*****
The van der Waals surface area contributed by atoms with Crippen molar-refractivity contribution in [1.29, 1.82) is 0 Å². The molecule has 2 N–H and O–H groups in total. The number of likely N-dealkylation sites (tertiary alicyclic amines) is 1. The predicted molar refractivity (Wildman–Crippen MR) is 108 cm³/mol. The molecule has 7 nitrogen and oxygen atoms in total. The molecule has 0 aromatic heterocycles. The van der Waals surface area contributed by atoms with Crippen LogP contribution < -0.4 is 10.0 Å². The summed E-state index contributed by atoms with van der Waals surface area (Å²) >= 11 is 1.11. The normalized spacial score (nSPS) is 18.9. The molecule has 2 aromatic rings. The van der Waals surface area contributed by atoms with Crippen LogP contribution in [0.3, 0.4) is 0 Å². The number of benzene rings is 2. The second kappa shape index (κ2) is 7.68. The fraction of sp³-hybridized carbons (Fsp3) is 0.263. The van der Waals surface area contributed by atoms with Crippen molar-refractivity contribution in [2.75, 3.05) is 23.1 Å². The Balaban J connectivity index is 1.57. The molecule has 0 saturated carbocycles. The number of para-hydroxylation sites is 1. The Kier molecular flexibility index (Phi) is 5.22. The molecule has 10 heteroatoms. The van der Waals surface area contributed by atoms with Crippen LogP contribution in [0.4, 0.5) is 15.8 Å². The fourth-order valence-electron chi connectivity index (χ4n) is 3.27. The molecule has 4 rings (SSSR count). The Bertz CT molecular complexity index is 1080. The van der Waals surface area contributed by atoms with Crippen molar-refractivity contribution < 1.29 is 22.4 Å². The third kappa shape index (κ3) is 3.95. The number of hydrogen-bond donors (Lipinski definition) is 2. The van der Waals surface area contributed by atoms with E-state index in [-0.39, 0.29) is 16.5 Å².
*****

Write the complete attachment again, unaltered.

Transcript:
The van der Waals surface area contributed by atoms with Crippen molar-refractivity contribution in [1.29, 1.82) is 0 Å². The molecule has 2 N–H and O–H groups in total. The number of likely N-dealkylation sites (tertiary alicyclic amines) is 1. The predicted molar refractivity (Wildman–Crippen MR) is 108 cm³/mol. The molecule has 7 nitrogen and oxygen atoms in total. The molecule has 0 aromatic heterocycles. The van der Waals surface area contributed by atoms with Crippen LogP contribution < -0.4 is 10.0 Å². The summed E-state index contributed by atoms with van der Waals surface area (Å²) >= 11 is 1.11. The normalized spacial score (nSPS) is 18.9. The molecule has 2 aromatic rings. The van der Waals surface area contributed by atoms with Crippen LogP contribution in [0.3, 0.4) is 0 Å². The number of benzene rings is 2. The second kappa shape index (κ2) is 7.68. The fraction of sp³-hybridized carbons (Fsp3) is 0.263. The van der Waals surface area contributed by atoms with Crippen molar-refractivity contribution in [2.75, 3.05) is 23.1 Å². The Balaban J connectivity index is 1.57. The molecule has 0 saturated carbocycles. The number of para-hydroxylation sites is 1. The Kier molecular flexibility index (Phi) is 5.22. The molecule has 10 heteroatoms. The van der Waals surface area contributed by atoms with Crippen LogP contribution in [0.4, 0.5) is 15.8 Å². The fourth-order valence-electron chi connectivity index (χ4n) is 3.27. The molecule has 4 rings (SSSR count). The Bertz CT molecular complexity index is 1080. The van der Waals surface area contributed by atoms with Crippen molar-refractivity contribution < 1.29 is 22.4 Å². The third kappa shape index (κ3) is 3.95. The number of hydrogen-bond donors (Lipinski definition) is 2. The van der Waals surface area contributed by atoms with E-state index in [-0.39, 0.29) is 16.5 Å².